Montevideo (AFP) - Workers in Uruguay staged a general strike Thursday to demand wage hikes and more government spending.
As heavy rains drenched the capital city Montevideo, cars clogged the streets because there was virtually no public transport.
Civil servants, teachers, workers in the banking industry and in hospitals -- save for emergency care -- were also on strike.
It was the first such stoppage to hit the government of President Tabare Vazquez since he took office in March.
The labor federation PIT CNT, which organized the strike, said it expected a million workers -- out of a total population of 3.4 million -- to honor the strike.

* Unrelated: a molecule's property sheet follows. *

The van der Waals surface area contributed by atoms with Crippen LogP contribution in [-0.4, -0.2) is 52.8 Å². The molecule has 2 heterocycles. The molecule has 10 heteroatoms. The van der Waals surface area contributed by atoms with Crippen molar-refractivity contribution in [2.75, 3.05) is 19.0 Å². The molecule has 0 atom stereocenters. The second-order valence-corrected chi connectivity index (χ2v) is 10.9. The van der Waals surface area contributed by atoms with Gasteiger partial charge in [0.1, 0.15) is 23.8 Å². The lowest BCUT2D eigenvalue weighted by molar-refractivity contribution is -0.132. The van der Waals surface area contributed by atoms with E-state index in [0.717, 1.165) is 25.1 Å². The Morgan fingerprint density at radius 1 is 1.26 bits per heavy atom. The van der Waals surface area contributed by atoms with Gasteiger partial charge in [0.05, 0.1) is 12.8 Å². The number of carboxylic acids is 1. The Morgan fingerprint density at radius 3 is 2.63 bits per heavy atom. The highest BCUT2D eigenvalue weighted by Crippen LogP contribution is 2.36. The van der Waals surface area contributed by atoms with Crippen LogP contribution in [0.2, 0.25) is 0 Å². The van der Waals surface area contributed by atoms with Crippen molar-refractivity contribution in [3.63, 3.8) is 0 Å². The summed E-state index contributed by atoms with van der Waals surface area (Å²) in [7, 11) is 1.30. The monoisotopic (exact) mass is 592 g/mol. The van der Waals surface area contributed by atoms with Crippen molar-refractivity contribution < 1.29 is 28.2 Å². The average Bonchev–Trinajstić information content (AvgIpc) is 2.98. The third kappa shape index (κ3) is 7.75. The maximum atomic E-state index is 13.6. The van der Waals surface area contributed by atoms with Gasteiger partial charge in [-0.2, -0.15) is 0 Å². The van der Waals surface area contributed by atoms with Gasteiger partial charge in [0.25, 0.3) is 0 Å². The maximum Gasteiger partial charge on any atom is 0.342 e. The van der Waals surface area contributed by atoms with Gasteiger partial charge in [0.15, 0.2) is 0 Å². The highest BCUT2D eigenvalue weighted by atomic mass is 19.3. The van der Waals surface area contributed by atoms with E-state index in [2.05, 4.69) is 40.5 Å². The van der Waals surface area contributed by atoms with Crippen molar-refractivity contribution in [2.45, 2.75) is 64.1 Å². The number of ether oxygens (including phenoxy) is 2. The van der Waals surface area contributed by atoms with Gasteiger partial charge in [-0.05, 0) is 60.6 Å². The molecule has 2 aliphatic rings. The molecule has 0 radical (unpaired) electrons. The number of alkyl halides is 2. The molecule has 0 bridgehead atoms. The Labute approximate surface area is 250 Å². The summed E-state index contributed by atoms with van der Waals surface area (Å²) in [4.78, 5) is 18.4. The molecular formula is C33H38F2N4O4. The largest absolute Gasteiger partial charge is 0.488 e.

The economy of this small South American nation is struggling as exports fall and trading partner neighbors Brazil and Argentina endure woes of their own.
Over the past 12 months inflation has run at nine percent, far above the government's target range of three to seven percent.
Prices of basic consumer goods are rising steadily. The government increased fuel prices by as much as seven percent last month.
"This fight is aimed at generating conditions so that the weakest do not end up paying for an economic slowdown," said PIT CNT president Fernando Pereira.
The strike comes as unions are starting wage increase negotiations with industry groups.
The government, worried about inflation, has appealed for unions to be moderate in their demands.
But workers say they need significant raises to keep up with inflation.
Meanwhile, civil servants want higher government spending in the next budget. Once approved by Congress it will cover five years and, as things stand now, is expected to be leaner than in the past.